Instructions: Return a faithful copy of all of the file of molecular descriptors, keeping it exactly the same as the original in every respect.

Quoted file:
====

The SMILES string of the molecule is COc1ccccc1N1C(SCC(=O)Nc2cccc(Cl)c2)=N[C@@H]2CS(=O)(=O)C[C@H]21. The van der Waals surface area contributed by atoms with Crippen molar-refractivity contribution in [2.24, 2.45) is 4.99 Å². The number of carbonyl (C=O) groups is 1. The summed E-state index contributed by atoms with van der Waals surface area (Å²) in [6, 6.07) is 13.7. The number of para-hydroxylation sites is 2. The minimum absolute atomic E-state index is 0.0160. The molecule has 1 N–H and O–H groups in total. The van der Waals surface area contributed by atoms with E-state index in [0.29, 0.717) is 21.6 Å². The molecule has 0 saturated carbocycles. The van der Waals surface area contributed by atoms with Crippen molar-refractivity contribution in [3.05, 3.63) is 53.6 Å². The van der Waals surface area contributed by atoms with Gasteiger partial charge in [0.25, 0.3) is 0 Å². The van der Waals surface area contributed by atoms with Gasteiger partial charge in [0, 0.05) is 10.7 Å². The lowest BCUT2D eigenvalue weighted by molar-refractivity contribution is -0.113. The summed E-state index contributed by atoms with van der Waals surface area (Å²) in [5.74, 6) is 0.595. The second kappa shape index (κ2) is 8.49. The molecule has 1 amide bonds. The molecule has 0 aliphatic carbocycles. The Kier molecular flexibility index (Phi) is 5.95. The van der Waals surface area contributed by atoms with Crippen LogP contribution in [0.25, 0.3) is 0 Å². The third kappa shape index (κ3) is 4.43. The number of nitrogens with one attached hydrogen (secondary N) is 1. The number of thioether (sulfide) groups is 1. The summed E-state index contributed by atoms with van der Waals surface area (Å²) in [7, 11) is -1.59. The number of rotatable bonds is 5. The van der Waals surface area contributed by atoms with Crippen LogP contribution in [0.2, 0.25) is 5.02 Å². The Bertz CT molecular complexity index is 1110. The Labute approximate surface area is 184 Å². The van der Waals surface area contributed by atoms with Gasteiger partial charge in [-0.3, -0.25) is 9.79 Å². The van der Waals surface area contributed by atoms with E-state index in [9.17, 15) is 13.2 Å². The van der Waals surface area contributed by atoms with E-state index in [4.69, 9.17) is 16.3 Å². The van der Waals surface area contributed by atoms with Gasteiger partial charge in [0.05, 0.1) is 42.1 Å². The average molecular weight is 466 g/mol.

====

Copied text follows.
The SMILES string of the molecule is COc1ccccc1N1C(SCC(=O)Nc2cccc(Cl)c2)=N[C@@H]2CS(=O)(=O)C[C@H]21. The van der Waals surface area contributed by atoms with Crippen molar-refractivity contribution in [2.24, 2.45) is 4.99 Å². The number of carbonyl (C=O) groups is 1. The summed E-state index contributed by atoms with van der Waals surface area (Å²) in [6, 6.07) is 13.7. The number of para-hydroxylation sites is 2. The minimum absolute atomic E-state index is 0.0160. The molecule has 1 N–H and O–H groups in total. The van der Waals surface area contributed by atoms with E-state index in [0.29, 0.717) is 21.6 Å². The molecule has 0 saturated carbocycles. The van der Waals surface area contributed by atoms with Crippen molar-refractivity contribution in [3.05, 3.63) is 53.6 Å². The van der Waals surface area contributed by atoms with Gasteiger partial charge in [0.25, 0.3) is 0 Å². The van der Waals surface area contributed by atoms with Gasteiger partial charge in [0, 0.05) is 10.7 Å². The lowest BCUT2D eigenvalue weighted by molar-refractivity contribution is -0.113. The summed E-state index contributed by atoms with van der Waals surface area (Å²) in [5.74, 6) is 0.595. The second kappa shape index (κ2) is 8.49. The molecule has 1 amide bonds. The molecule has 0 aliphatic carbocycles. The Kier molecular flexibility index (Phi) is 5.95. The van der Waals surface area contributed by atoms with Crippen LogP contribution in [0.25, 0.3) is 0 Å². The third kappa shape index (κ3) is 4.43. The number of nitrogens with one attached hydrogen (secondary N) is 1. The number of thioether (sulfide) groups is 1. The summed E-state index contributed by atoms with van der Waals surface area (Å²) in [7, 11) is -1.59. The number of rotatable bonds is 5. The van der Waals surface area contributed by atoms with Crippen LogP contribution in [0.2, 0.25) is 5.02 Å². The Bertz CT molecular complexity index is 1110. The Labute approximate surface area is 184 Å². The van der Waals surface area contributed by atoms with Gasteiger partial charge in [-0.3, -0.25) is 9.79 Å². The van der Waals surface area contributed by atoms with E-state index in [9.17, 15) is 13.2 Å². The van der Waals surface area contributed by atoms with E-state index in [4.69, 9.17) is 16.3 Å². The van der Waals surface area contributed by atoms with Gasteiger partial charge in [0.05, 0.1) is 42.1 Å². The average molecular weight is 466 g/mol.